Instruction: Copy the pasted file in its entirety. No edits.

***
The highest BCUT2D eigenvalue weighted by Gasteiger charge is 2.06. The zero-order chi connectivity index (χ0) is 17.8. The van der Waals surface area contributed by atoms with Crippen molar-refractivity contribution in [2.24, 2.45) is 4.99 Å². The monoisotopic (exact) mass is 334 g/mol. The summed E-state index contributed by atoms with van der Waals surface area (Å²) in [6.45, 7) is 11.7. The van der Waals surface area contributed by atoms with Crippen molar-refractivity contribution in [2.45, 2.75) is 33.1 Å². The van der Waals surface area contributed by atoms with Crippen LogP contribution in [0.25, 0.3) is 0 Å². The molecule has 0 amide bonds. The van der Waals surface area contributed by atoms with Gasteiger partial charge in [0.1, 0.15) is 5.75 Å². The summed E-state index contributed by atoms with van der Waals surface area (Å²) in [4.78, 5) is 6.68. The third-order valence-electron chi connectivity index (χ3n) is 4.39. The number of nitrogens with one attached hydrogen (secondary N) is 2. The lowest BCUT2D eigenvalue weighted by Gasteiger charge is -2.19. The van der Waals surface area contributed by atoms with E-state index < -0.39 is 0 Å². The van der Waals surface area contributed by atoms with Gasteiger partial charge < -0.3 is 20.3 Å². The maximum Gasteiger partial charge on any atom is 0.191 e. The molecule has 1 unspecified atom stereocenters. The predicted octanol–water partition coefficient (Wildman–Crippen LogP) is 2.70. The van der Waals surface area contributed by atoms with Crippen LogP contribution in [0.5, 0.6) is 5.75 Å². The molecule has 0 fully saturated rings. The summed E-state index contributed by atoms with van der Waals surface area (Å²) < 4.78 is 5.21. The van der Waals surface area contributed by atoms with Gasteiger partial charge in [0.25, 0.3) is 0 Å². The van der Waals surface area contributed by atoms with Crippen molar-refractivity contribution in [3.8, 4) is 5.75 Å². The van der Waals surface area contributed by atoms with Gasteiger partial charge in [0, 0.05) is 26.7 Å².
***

The highest BCUT2D eigenvalue weighted by Gasteiger charge is 2.06. The zero-order chi connectivity index (χ0) is 17.8. The van der Waals surface area contributed by atoms with Crippen molar-refractivity contribution in [2.24, 2.45) is 4.99 Å². The monoisotopic (exact) mass is 334 g/mol. The summed E-state index contributed by atoms with van der Waals surface area (Å²) in [6.45, 7) is 11.7. The van der Waals surface area contributed by atoms with Crippen molar-refractivity contribution in [2.45, 2.75) is 33.1 Å². The van der Waals surface area contributed by atoms with Crippen LogP contribution in [0.25, 0.3) is 0 Å². The molecule has 0 amide bonds. The van der Waals surface area contributed by atoms with Gasteiger partial charge in [0.1, 0.15) is 5.75 Å². The summed E-state index contributed by atoms with van der Waals surface area (Å²) in [4.78, 5) is 6.68. The third-order valence-electron chi connectivity index (χ3n) is 4.39. The number of nitrogens with one attached hydrogen (secondary N) is 2. The lowest BCUT2D eigenvalue weighted by Gasteiger charge is -2.19. The van der Waals surface area contributed by atoms with E-state index < -0.39 is 0 Å². The van der Waals surface area contributed by atoms with Gasteiger partial charge < -0.3 is 20.3 Å². The maximum Gasteiger partial charge on any atom is 0.191 e. The molecule has 1 unspecified atom stereocenters. The predicted octanol–water partition coefficient (Wildman–Crippen LogP) is 2.70. The van der Waals surface area contributed by atoms with Crippen LogP contribution in [0.5, 0.6) is 5.75 Å². The molecule has 0 fully saturated rings. The summed E-state index contributed by atoms with van der Waals surface area (Å²) < 4.78 is 5.21. The van der Waals surface area contributed by atoms with Gasteiger partial charge in [0.25, 0.3) is 0 Å². The van der Waals surface area contributed by atoms with Crippen molar-refractivity contribution in [3.8, 4) is 5.75 Å². The van der Waals surface area contributed by atoms with Gasteiger partial charge in [0, 0.05) is 26.7 Å².